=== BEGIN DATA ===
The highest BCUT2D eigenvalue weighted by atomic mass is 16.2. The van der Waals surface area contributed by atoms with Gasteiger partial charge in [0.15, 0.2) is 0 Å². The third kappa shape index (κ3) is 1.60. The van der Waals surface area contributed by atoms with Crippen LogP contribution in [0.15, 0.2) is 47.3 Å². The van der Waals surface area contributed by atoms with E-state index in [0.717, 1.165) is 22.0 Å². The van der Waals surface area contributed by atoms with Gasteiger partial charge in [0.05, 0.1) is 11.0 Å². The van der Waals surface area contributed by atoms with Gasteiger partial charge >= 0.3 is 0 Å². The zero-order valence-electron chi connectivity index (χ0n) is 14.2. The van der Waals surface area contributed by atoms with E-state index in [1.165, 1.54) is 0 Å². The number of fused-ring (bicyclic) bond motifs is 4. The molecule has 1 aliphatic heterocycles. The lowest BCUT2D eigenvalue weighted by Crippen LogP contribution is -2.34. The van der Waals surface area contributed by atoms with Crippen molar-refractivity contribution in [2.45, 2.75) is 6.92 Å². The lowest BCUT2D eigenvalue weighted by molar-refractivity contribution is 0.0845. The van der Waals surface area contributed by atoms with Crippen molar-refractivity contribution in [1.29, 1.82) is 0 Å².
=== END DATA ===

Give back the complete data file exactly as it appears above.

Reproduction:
The highest BCUT2D eigenvalue weighted by atomic mass is 16.2. The van der Waals surface area contributed by atoms with Gasteiger partial charge in [0.15, 0.2) is 0 Å². The third kappa shape index (κ3) is 1.60. The van der Waals surface area contributed by atoms with Crippen LogP contribution in [0.15, 0.2) is 47.3 Å². The van der Waals surface area contributed by atoms with E-state index in [0.717, 1.165) is 22.0 Å². The van der Waals surface area contributed by atoms with Gasteiger partial charge in [0.05, 0.1) is 11.0 Å². The van der Waals surface area contributed by atoms with Gasteiger partial charge >= 0.3 is 0 Å². The zero-order valence-electron chi connectivity index (χ0n) is 14.2. The van der Waals surface area contributed by atoms with E-state index in [1.165, 1.54) is 0 Å². The number of fused-ring (bicyclic) bond motifs is 4. The molecule has 1 aliphatic heterocycles. The lowest BCUT2D eigenvalue weighted by Crippen LogP contribution is -2.34. The van der Waals surface area contributed by atoms with Crippen molar-refractivity contribution in [2.45, 2.75) is 6.92 Å². The lowest BCUT2D eigenvalue weighted by molar-refractivity contribution is 0.0845. The van der Waals surface area contributed by atoms with Crippen molar-refractivity contribution in [1.29, 1.82) is 0 Å².